What is Physical Therapy?
Physical therapy is a healthcare specialty that includes the evaluation, assessment, and treatment of individuals with limitations in functional mobility. Simply put, physical therapy aims to increase well-being by decreasing physical dysfunction.
What can Physical Therapy treat?
Physical therapists and physical therapist assistants can help with some of the following conditions:
- Work-related incidents
- Motor vehicle accidents
- Sports injuries
- Post-surgical recovery
- Postural imbalance
- Back issues
- Repetitive stress injuries
- Pelvic floor dysfunction
Physical therapy can also help prevent injury and dysfunction before they occur. This specialty can be found in a variety of settings including but not limited to hospitals, nursing homes, schools, gyms, outpatient clinics, and even in the home.
Physical therapists (or PT’s) are professionals licensed by the state in which they work. Physical therapists who are already practicing and only have a master’s degree can still practice, but all new students of the profession are now required to get a doctorate degree. Your PT will provide your initial evaluation, create and adjust your plan of care, and eventually discharge you when goals are met.
Physical therapist assistants (PTA’s) graduate from an accredited PTA program, typically obtaining an Associate’s degree. They work closely with PT’s and provide physical therapy services outlined in your treatment plan including exercises, stretching, and other modalities like ultrasound, electrical stimulation, and heat. Your PTA documents each session and regularly meets with your PT to share information and update them on your progress.
What is a PT appointment like?
The first visit will be an evaluation of your impairment or injury. Some clinics may offer an initial consultation prior to evaluation to determine if you can benefit from treatment. Physical therapy evaluations involve tests and measurements in order to obtain information about your condition. Typical subjects measured include some of the following:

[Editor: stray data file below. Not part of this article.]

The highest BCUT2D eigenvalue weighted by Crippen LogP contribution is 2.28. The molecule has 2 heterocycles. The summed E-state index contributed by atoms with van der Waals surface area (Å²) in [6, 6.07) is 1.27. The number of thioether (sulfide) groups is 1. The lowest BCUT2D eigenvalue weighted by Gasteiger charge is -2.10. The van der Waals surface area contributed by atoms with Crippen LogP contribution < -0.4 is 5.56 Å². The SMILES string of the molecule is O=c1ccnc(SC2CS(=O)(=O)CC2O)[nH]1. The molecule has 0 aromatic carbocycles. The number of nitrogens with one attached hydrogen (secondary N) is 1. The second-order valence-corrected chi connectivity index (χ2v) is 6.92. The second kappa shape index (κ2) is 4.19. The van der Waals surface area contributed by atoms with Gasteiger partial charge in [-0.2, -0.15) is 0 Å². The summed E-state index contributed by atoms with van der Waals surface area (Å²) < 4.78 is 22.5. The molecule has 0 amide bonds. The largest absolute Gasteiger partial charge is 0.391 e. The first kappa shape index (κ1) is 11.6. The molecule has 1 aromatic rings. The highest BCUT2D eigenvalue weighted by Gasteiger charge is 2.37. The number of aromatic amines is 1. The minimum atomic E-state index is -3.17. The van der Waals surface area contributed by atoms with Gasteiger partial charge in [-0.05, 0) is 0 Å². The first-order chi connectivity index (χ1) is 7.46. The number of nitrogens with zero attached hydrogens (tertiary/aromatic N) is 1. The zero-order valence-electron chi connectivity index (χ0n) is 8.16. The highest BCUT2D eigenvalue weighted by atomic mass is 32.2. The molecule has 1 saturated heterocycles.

- Range of motion
- Joint mobility
- Neurological function (testing nerves and reflexes)
- Cardiac function
- Pulmonary function
- Overall functional mobility
Many different techniques may be used to help alleviate symptoms and improve function.
Therapeutic exercises make up the bulk of most session. Exercises your physical therapist prescribes are specific to your diagnosis and designed to help decrease weakness, pain, and dysfunction and increase stability, strength, and range of motion. Activities are often customized into a Home Exercise Program (HEP), printed, and given to patients to perform regularly at home. The goal of HEP is to maximize healing and help support the work done at the clinic on the days patients do not have appointments. Consistently practicing your HEP can help you progress more quickly, meet the goals outlined in your Physical Therapy treatment plan, and get you back to pre-injury status.
Physical therapists utilize a hands-on approach to treating the body. Skills include targeted stretching, joint mobilizations, massage/soft tissue mobilization, trigger point release work, and muscle re-education. All these modalities aid in allowing the body to move properly and without pain.
Exercise empowers you to be in control of your symptoms. After a thorough examination, your therapist will build you a custom program of exercises in order to target specific strength and mobility imbalances you may have.
Normal movement patterns can be disrupted by injury. The goal of neuromuscular re-education activities is to re-train a body part to perform a movement or task that it was previously unable to do. The majority of active physical therapy treatments that occur in the early phases of healing are re-educating the nervous system to properly control the musculoskeletal system.
Neuromuscular re-education consists of:
- Hands-on manual techniques to re-train muscles
- Balance and core control activities
- Strengthening activities to stabilize and re-align soft tissue